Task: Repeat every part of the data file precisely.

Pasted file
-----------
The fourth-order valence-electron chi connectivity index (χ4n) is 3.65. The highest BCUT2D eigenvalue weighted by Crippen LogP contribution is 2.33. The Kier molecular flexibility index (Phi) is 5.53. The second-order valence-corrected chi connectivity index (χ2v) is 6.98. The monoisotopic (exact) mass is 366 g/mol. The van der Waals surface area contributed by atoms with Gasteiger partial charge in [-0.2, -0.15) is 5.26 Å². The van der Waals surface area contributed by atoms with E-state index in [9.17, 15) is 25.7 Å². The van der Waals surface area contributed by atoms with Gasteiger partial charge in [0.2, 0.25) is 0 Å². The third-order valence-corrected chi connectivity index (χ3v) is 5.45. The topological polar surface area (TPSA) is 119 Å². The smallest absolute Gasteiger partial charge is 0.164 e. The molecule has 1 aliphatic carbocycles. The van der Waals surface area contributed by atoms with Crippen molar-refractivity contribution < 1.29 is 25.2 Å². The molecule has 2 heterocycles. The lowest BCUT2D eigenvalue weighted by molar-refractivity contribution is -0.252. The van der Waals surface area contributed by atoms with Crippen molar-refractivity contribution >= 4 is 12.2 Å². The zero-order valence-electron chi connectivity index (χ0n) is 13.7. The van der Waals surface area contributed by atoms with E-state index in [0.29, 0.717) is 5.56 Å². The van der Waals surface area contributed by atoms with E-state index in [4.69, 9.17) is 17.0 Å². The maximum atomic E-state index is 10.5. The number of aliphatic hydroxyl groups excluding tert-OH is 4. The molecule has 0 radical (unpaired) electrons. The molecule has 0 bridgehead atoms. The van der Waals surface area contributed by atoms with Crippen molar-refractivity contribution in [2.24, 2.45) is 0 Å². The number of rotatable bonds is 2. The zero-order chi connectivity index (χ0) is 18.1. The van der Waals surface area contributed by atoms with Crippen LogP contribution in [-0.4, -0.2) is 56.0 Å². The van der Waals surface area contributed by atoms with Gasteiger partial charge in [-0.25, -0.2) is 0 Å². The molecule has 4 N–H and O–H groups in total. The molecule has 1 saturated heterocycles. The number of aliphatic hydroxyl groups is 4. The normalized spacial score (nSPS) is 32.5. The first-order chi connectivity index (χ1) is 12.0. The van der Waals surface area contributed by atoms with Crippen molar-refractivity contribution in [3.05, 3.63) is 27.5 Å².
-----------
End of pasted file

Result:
The fourth-order valence-electron chi connectivity index (χ4n) is 3.65. The highest BCUT2D eigenvalue weighted by Crippen LogP contribution is 2.33. The Kier molecular flexibility index (Phi) is 5.53. The second-order valence-corrected chi connectivity index (χ2v) is 6.98. The monoisotopic (exact) mass is 366 g/mol. The van der Waals surface area contributed by atoms with Gasteiger partial charge in [-0.2, -0.15) is 5.26 Å². The van der Waals surface area contributed by atoms with E-state index in [9.17, 15) is 25.7 Å². The van der Waals surface area contributed by atoms with Gasteiger partial charge in [0.2, 0.25) is 0 Å². The third-order valence-corrected chi connectivity index (χ3v) is 5.45. The topological polar surface area (TPSA) is 119 Å². The smallest absolute Gasteiger partial charge is 0.164 e. The molecule has 1 aliphatic carbocycles. The van der Waals surface area contributed by atoms with Crippen molar-refractivity contribution < 1.29 is 25.2 Å². The molecule has 2 heterocycles. The lowest BCUT2D eigenvalue weighted by molar-refractivity contribution is -0.252. The van der Waals surface area contributed by atoms with Crippen molar-refractivity contribution >= 4 is 12.2 Å². The zero-order valence-electron chi connectivity index (χ0n) is 13.7. The van der Waals surface area contributed by atoms with E-state index in [0.29, 0.717) is 5.56 Å². The van der Waals surface area contributed by atoms with E-state index in [4.69, 9.17) is 17.0 Å². The maximum atomic E-state index is 10.5. The number of aliphatic hydroxyl groups excluding tert-OH is 4. The molecule has 0 radical (unpaired) electrons. The molecule has 0 bridgehead atoms. The van der Waals surface area contributed by atoms with Crippen molar-refractivity contribution in [2.24, 2.45) is 0 Å². The number of rotatable bonds is 2. The zero-order chi connectivity index (χ0) is 18.1. The van der Waals surface area contributed by atoms with Crippen LogP contribution in [-0.4, -0.2) is 56.0 Å². The van der Waals surface area contributed by atoms with Gasteiger partial charge in [-0.25, -0.2) is 0 Å². The molecule has 4 N–H and O–H groups in total. The molecule has 1 saturated heterocycles. The number of aliphatic hydroxyl groups is 4. The normalized spacial score (nSPS) is 32.5. The first-order chi connectivity index (χ1) is 12.0. The van der Waals surface area contributed by atoms with Crippen molar-refractivity contribution in [3.05, 3.63) is 27.5 Å².